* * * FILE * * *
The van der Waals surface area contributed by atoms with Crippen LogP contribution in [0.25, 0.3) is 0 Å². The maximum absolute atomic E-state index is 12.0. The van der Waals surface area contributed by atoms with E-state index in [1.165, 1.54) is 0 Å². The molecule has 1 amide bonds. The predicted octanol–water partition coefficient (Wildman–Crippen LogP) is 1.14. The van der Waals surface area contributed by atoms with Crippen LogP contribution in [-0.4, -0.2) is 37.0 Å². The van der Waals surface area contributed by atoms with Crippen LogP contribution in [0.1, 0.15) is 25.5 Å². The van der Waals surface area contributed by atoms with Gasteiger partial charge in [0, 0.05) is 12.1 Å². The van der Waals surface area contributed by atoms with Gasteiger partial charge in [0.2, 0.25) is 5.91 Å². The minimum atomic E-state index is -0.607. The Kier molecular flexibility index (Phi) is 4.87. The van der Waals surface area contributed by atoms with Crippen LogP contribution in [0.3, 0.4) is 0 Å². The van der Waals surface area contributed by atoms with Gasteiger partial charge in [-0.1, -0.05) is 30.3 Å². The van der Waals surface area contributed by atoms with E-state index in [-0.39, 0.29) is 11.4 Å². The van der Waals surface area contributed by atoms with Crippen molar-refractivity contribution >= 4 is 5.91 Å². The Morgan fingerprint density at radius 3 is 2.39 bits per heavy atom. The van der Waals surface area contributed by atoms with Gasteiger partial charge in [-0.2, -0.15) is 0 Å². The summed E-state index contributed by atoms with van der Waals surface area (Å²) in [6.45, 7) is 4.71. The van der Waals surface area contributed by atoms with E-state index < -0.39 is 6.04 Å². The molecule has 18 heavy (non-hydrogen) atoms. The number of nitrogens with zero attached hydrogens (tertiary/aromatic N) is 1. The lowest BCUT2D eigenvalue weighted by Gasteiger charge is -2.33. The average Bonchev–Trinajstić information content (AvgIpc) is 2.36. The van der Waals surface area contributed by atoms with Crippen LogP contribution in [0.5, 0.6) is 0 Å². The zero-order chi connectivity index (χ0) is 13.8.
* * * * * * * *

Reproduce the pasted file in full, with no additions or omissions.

The van der Waals surface area contributed by atoms with Crippen LogP contribution in [0.25, 0.3) is 0 Å². The maximum absolute atomic E-state index is 12.0. The van der Waals surface area contributed by atoms with E-state index in [1.165, 1.54) is 0 Å². The molecule has 1 amide bonds. The predicted octanol–water partition coefficient (Wildman–Crippen LogP) is 1.14. The van der Waals surface area contributed by atoms with Crippen LogP contribution in [-0.4, -0.2) is 37.0 Å². The van der Waals surface area contributed by atoms with Crippen LogP contribution in [0.1, 0.15) is 25.5 Å². The van der Waals surface area contributed by atoms with Gasteiger partial charge in [0, 0.05) is 12.1 Å². The van der Waals surface area contributed by atoms with Gasteiger partial charge in [0.2, 0.25) is 5.91 Å². The minimum atomic E-state index is -0.607. The Kier molecular flexibility index (Phi) is 4.87. The van der Waals surface area contributed by atoms with Crippen LogP contribution in [0.3, 0.4) is 0 Å². The van der Waals surface area contributed by atoms with Gasteiger partial charge in [-0.1, -0.05) is 30.3 Å². The van der Waals surface area contributed by atoms with E-state index in [-0.39, 0.29) is 11.4 Å². The van der Waals surface area contributed by atoms with Crippen molar-refractivity contribution >= 4 is 5.91 Å². The Morgan fingerprint density at radius 3 is 2.39 bits per heavy atom. The van der Waals surface area contributed by atoms with Gasteiger partial charge in [-0.2, -0.15) is 0 Å². The summed E-state index contributed by atoms with van der Waals surface area (Å²) in [6.45, 7) is 4.71. The van der Waals surface area contributed by atoms with E-state index < -0.39 is 6.04 Å². The molecule has 18 heavy (non-hydrogen) atoms. The number of nitrogens with zero attached hydrogens (tertiary/aromatic N) is 1. The lowest BCUT2D eigenvalue weighted by Gasteiger charge is -2.33. The average Bonchev–Trinajstić information content (AvgIpc) is 2.36. The van der Waals surface area contributed by atoms with Crippen LogP contribution in [0.5, 0.6) is 0 Å². The zero-order chi connectivity index (χ0) is 13.8.